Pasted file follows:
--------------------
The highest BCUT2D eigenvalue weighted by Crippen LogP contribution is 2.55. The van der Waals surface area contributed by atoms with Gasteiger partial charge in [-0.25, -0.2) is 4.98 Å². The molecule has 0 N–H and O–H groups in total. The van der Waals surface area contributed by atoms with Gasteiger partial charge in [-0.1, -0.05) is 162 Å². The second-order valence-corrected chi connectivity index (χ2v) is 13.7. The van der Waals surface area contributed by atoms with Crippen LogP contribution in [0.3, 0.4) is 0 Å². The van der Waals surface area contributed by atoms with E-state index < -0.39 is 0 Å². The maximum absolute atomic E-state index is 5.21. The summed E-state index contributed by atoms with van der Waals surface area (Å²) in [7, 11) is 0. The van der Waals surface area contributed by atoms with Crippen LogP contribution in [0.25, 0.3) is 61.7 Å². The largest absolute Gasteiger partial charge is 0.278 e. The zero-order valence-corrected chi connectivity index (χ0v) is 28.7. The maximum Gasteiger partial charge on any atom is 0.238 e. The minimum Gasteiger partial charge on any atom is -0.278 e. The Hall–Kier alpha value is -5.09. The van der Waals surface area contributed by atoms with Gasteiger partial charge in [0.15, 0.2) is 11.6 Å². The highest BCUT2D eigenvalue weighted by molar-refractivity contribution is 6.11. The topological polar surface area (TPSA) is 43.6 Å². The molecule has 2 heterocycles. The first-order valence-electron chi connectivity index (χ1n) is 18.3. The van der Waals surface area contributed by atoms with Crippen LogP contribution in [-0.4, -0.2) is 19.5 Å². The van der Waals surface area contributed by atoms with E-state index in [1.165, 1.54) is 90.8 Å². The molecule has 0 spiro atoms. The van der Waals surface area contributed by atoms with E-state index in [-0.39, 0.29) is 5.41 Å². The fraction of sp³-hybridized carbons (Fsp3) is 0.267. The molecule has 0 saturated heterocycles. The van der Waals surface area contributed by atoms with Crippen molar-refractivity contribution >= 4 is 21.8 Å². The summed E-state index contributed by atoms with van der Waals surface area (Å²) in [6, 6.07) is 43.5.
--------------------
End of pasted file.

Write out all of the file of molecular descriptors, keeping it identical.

The highest BCUT2D eigenvalue weighted by Crippen LogP contribution is 2.55. The van der Waals surface area contributed by atoms with Gasteiger partial charge in [-0.25, -0.2) is 4.98 Å². The molecule has 0 N–H and O–H groups in total. The van der Waals surface area contributed by atoms with Gasteiger partial charge in [-0.1, -0.05) is 162 Å². The second-order valence-corrected chi connectivity index (χ2v) is 13.7. The van der Waals surface area contributed by atoms with Crippen LogP contribution in [0.3, 0.4) is 0 Å². The van der Waals surface area contributed by atoms with E-state index < -0.39 is 0 Å². The maximum absolute atomic E-state index is 5.21. The summed E-state index contributed by atoms with van der Waals surface area (Å²) in [7, 11) is 0. The van der Waals surface area contributed by atoms with Crippen LogP contribution in [0.25, 0.3) is 61.7 Å². The largest absolute Gasteiger partial charge is 0.278 e. The zero-order valence-corrected chi connectivity index (χ0v) is 28.7. The maximum Gasteiger partial charge on any atom is 0.238 e. The minimum Gasteiger partial charge on any atom is -0.278 e. The Hall–Kier alpha value is -5.09. The van der Waals surface area contributed by atoms with Gasteiger partial charge in [0.15, 0.2) is 11.6 Å². The highest BCUT2D eigenvalue weighted by molar-refractivity contribution is 6.11. The topological polar surface area (TPSA) is 43.6 Å². The molecule has 2 heterocycles. The first-order valence-electron chi connectivity index (χ1n) is 18.3. The van der Waals surface area contributed by atoms with Crippen LogP contribution in [-0.4, -0.2) is 19.5 Å². The van der Waals surface area contributed by atoms with E-state index in [1.165, 1.54) is 90.8 Å². The molecule has 0 spiro atoms. The van der Waals surface area contributed by atoms with E-state index in [-0.39, 0.29) is 5.41 Å². The fraction of sp³-hybridized carbons (Fsp3) is 0.267. The molecule has 0 saturated heterocycles. The van der Waals surface area contributed by atoms with Crippen molar-refractivity contribution >= 4 is 21.8 Å². The summed E-state index contributed by atoms with van der Waals surface area (Å²) in [6, 6.07) is 43.5.